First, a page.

S = { 1, 99, 91, 17, 95, 92, 29, 31, 37, 41, ,,, }


So here is the algorithm: Start with $x_p$ = primes > $N^{1/2}$. Find the primes $q ≤ N^{1/2}$. For each q, find the maximum gain that can be achieved using q: Either $q^k$ by adding the number $q^k$, or $p * (q^k - 1)$ by multiplying $x_p$ by $q^k$. If each optimal gain is achieved in a different way, and each gain is ≥ N/2, then we found the optimal solution.

Otherwise, we choose one set of q's that use the same $x_p$. For each of these q's: We assume that this q uses $x_p$, find the optimal solution under the restriction that no other q uses this $x_p$, and choose which q using $x_p$ gives the best total.

If there is a case where the two smallest gains add up to less than N, ask someone for a more complex solution :-)

• Could you add a hint and hide the soln time in yellow region? – sashas Jul 18 '16 at 13:24
• This is computer science, not puzzling. – gnasher729 Jul 18 '16 at 20:24
• @sasha, Well, the idea behind the Euler project is to encourage/enable people to explore for themselves and discover neat mathematics on their own. The pedagogical principle behind it is to create opportunities for people to experience what it is like to discover new mathematics on their own, by patiently exploring on their own (in the context of a carefully-crafted problem that is likely to reward exploration). It's about failing, failing, failing, but keeping trying, and eventually experiencing the joy of discovering something new yourself. – D.W. Jul 18 '16 at 22:18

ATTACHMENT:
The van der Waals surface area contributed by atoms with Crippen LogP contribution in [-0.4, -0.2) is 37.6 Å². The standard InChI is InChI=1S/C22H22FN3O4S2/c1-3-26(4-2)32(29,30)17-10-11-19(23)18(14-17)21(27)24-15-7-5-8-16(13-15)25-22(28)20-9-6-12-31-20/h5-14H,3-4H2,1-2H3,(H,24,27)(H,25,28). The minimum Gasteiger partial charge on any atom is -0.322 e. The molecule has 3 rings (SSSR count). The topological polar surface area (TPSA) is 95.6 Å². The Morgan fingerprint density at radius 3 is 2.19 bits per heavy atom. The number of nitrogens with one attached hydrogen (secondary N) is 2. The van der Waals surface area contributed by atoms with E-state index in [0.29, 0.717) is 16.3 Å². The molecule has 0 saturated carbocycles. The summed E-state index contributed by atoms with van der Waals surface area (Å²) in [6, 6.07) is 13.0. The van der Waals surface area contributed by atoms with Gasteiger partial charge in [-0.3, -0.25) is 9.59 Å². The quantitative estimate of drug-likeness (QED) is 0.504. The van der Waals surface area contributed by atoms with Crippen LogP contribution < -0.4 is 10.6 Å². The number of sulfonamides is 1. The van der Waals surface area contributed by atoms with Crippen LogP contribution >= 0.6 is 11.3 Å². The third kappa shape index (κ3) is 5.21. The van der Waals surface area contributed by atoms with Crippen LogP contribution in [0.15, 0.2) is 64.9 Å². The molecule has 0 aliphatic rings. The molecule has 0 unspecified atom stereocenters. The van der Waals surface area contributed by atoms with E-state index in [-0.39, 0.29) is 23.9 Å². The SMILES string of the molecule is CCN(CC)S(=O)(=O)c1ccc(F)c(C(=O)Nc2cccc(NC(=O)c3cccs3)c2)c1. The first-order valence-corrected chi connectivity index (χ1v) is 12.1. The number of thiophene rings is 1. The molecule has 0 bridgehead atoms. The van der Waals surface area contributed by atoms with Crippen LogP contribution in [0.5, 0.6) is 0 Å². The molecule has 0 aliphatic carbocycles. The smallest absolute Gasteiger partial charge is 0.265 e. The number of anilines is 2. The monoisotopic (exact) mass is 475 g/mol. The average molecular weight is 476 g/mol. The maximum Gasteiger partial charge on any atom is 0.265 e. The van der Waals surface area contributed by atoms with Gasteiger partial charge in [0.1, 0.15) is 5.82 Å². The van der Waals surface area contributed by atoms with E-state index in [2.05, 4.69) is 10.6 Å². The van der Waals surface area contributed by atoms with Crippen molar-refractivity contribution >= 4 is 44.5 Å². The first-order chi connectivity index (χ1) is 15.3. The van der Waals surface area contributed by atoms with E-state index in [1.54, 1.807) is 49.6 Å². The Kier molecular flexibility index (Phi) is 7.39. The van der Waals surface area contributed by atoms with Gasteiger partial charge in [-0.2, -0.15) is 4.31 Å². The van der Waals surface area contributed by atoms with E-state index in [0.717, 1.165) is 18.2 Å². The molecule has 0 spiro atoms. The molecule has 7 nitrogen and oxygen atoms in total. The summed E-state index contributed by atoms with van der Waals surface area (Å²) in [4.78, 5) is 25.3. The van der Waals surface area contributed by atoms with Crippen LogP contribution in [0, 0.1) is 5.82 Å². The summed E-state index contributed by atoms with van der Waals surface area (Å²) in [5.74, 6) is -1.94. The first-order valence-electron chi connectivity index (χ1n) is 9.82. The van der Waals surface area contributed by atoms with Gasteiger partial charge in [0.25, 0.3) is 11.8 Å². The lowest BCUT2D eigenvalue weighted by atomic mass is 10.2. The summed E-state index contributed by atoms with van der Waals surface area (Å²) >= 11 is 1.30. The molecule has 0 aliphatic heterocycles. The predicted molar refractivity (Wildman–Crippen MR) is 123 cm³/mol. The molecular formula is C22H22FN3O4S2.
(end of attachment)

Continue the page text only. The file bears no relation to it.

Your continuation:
• So, ultimately, it seems to me that asking for hints is a bit at odds with the goals and pedagogical principles underlying the Euler project (if I understand them correctly). (See, e.g., meta.math.stackexchange.com/a/21390/14578.) Of course you're welcome to use the Euler problems for whatever purposes you might have, and that's fine -- I'm not judging. But I don't see any reason why others should feel constrained to alter their answers in this way, given that even asking this question seems in some tension with the philosophy of the Project Euler founders. – D.W. Jul 18 '16 at 22:20
• @sasha, great, I look forward to your discussion on meta! I'm not proposing to close this question (as I see it, it's not our job to enforce Project Euler's philosophy). I'm just saying, it's up to the answerer how they want to format their answer. – D.W. Jul 19 '16 at 8:06